I too was impressed with the Altec's, and felt really silly about not getting them out into the main listening / living room sooner for a listen.

In fact both Chad and I were bowled over by how good those vintage Stokowski Altec's sounded dropped into the West's usual place.

It didn't really seem to matter what albums we played on them, everything sounding amazingly musical and live-like, and "real".

Stokowski Altec's in my living / listening room.

I think I now understand better than ever Yazaki-san's "real-sound" comments about his vintage Altec's, and why he is so fond of them. Vintage Altec's can sound amazingly "real" and live-like.

The Stokowski Altec's completely blew Chad and I away musically with pretty much everything we threw at them during his visit (mostly rock & roll and jazz), and it was completely unexpected that they would demonstrate such excellence, grandeur, and beauty, which left us both in awe at their performance.

I might add that the mix of components supporting the Altec's for our listening session was period-correct for the kind of components Dr. Stokowski might have used back when the Altec's were in his home stereo system, and lets just say that Dr. Stokowski had amazingly good taste and his speakers are flat out amazing to listen to even with their stock N-500-D Altec crossovers.

Now back to Ron's, Leo's, and Santos' impressions as we listened to the Stokowski Altec's.

First I'll say it was about a 50-50 opinion among us that these vintage Stokowski Altec's outperformed the Westminster's in their ability to sound "real" and "live", which in itself is an impressive achievement, as my hot-rodded Westminster's are pretty amazing.

All of us recognized the vintage Stokowski Altec's ability to be remarkably album friendly, making everything from average commercial LPs to audiophile spectacular LPs sound like we were sitting at the recording venue listening to the live performance. I'm not completely sure how the Altec's accomplish that feat, but they do.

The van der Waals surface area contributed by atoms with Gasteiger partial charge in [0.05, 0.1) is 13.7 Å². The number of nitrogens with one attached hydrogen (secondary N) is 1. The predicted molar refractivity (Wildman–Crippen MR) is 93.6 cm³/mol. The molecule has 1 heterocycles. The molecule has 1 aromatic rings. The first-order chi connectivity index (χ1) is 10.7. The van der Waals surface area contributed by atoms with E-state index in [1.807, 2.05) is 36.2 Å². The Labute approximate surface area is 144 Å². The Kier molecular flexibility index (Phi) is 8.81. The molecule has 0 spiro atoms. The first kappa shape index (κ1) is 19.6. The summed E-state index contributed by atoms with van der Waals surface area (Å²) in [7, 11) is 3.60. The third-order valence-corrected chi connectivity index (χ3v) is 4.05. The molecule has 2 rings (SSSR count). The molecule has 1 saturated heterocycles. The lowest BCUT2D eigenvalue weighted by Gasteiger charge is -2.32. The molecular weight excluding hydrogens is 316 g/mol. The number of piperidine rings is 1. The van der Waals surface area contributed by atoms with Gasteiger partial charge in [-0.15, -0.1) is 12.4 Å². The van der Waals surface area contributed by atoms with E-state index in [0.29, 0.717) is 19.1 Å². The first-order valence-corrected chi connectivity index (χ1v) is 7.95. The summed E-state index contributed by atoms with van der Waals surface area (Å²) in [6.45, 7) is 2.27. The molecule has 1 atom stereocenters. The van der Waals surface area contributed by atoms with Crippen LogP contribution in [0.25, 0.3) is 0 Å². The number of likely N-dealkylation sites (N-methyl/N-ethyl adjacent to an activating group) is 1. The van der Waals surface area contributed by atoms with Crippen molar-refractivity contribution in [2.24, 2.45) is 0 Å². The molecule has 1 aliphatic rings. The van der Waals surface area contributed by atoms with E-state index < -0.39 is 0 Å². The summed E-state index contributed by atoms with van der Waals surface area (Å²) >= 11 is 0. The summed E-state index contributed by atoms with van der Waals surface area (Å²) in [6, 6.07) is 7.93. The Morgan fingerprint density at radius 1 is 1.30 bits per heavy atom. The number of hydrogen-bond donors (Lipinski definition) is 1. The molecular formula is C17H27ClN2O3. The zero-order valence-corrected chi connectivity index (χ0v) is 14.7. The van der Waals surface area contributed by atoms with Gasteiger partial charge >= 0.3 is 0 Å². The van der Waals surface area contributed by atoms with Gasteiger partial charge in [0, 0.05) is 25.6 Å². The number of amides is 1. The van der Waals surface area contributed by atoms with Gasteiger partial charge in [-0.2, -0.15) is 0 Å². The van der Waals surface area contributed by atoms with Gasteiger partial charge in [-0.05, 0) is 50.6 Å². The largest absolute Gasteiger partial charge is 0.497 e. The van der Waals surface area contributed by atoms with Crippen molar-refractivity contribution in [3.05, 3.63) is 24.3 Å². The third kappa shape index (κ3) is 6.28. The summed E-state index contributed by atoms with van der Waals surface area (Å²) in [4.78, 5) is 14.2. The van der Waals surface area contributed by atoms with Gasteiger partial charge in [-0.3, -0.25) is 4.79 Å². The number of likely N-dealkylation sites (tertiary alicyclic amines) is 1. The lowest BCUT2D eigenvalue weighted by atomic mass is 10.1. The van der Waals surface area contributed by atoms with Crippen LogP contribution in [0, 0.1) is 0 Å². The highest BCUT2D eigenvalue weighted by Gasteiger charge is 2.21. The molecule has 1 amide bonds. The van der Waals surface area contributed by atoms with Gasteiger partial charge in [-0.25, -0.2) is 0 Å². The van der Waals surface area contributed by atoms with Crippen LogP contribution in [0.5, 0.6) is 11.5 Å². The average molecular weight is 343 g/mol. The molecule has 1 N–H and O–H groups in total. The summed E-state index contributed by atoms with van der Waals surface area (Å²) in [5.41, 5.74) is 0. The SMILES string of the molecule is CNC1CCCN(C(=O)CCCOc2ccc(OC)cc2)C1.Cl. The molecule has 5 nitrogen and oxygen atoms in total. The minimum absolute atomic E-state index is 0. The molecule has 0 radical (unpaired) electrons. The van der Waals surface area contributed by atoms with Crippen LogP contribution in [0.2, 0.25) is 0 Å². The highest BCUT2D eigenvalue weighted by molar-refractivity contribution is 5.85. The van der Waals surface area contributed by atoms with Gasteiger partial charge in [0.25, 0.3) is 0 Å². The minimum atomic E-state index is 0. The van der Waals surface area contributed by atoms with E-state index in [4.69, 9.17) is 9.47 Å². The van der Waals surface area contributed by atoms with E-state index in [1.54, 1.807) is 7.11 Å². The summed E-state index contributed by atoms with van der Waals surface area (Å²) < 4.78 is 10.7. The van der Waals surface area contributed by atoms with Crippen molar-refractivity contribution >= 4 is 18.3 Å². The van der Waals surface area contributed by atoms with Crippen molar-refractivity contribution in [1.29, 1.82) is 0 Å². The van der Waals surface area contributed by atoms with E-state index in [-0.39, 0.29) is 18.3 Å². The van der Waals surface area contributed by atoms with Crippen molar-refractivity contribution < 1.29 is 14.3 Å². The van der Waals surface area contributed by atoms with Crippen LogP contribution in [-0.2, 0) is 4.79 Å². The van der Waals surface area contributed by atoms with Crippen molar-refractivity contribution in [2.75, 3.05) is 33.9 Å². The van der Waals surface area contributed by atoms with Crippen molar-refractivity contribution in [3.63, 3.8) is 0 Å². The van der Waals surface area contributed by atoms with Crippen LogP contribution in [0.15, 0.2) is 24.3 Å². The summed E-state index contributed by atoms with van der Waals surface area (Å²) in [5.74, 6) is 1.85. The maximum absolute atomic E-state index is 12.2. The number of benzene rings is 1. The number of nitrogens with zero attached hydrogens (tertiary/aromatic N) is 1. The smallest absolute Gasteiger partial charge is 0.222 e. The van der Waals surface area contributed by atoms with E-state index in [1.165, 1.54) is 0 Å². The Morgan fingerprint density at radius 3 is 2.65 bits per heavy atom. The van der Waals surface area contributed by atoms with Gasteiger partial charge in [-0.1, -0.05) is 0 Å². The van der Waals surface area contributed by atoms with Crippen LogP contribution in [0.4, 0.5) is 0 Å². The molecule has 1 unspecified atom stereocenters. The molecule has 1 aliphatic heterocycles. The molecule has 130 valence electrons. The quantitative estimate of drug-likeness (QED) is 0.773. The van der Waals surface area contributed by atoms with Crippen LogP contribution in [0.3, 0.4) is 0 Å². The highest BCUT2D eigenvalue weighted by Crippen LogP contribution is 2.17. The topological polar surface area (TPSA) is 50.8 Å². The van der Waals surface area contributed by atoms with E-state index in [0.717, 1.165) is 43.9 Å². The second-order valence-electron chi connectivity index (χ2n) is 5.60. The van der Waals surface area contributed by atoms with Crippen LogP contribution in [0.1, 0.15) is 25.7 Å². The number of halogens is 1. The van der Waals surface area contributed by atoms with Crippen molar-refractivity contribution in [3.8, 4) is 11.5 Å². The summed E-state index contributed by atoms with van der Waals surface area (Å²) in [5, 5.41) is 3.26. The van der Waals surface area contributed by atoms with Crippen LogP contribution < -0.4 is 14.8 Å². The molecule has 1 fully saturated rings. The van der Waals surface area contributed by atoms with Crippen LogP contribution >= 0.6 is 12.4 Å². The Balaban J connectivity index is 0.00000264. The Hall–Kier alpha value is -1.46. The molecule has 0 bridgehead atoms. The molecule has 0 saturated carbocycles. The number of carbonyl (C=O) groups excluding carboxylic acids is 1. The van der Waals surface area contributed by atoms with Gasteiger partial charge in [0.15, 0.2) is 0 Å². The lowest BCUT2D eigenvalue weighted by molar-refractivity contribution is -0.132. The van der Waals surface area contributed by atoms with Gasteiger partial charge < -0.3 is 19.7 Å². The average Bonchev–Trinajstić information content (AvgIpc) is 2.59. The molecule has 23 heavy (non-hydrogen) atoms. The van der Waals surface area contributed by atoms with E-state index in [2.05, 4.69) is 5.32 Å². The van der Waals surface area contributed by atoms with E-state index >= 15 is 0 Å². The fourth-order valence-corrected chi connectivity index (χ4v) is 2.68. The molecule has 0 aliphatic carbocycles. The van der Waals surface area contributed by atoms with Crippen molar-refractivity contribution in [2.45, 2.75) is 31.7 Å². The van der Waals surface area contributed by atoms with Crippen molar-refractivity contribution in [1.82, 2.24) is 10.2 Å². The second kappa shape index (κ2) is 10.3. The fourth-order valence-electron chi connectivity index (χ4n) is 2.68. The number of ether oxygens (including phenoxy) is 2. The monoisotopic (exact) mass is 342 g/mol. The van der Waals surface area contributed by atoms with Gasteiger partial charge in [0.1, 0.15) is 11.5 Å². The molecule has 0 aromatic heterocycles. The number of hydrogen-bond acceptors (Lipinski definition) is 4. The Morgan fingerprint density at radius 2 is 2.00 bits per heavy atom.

These vintage Stokowski Altec's excel at presence, dynamics, and tone, which is the "holy trinity" of getting live-like musical reproduction in a home listening setting. They are remarkably real sounding in terms of musical qualities go, like timbre, dynamics, tempo, melody, rhythm, beat, etc., and most importantly musical involvement. They just never put a foot wrong in playing the music, and these Stokowski Altec's are the most musical loudspeakers I have ever listened to. They also do remarkably well on audiophile-style criteria of resolution, transparency, imaging, soundstaging, soundspace, and the like.

Stokowski Altec's with my Westminster Royal SE's for scale - they're bigger than Westminster's!

Ron told me he thought the Stokowski Altec's were the best sounding Altec's he'd ever heard, and I was glad to hear him say that, because I was thinking the same thing.

I'm really not sure why these particular Stokowski Altec's sound so good. My components compliment for the Westminster's clearly suited them well, and there's nothing particularly remarkable about their own components compliment, which are generally representative of early Altec A7 Voice of the Theatre loudspeakers, with Altec Alnico 803B 16-Ohm bass drivers housed in 825 style bass horn cabinets, Altec Alnico 804A 16-Ohm compression drivers on Altec 511B horns, and Altec N-500-D crossovers.

The only thing I can offer as a possible explanation for their über musical performance is the massive wooden cabinets the speakers were enclosed in to make them domestic-friendly for Dr. Stokowski from an appearance standpoint, the short pedestals that are built into the cabinets that raise them a couple of inches off the floor, and their rather formidable grills, which are not even close to being acoustically transparent and surely do some EQ'ing of the sound.

Stokowski Altec's in the listening room.

What I can tell you is that these vintage Stokowski Altec's are the most musically "real" and natural loudspeakers I have ever heard. The vintage Stokowski Altec's don't go as low or high in frequency extension as my Westminster Royal SE's do, but there is something magical about how they play music that I've never heard the equal of.

Ron offered me some sage advice: "Don't screw them up!"

The Duelund-Stokowski Project

These Stokowski Altec's are in the "forget about audio and enjoy the music forever" category and are so compelling musically that my friends have been asking me if I'm going to replace my Westminster's with them. They're that good!

Leo and Santos were already claiming "first dibs" on my Westminster's in the event they were to go up for sale! Easy boys, easy, not so fast!

Vintage Altec 832A Corona loudspeakers.

As an interesting observation, you might note that Altec probably made these speakers for Dr. Stokowski during the period when their drivers were produced, 1961 to 1964, which would put them at 57 to 54 years old, so Dr. Stokowski would have listened to them in his home for 8 to 11 years before he moved back to London in 1972. During this time period there were lots of good home versions of Altec's available using their pro drivers and horns, like my superb Altec 832A Corona loudspeakers (above), for example, so it begs the question as to why Dr. Stokowski went to all the trouble to have these speakers built for his home stereo.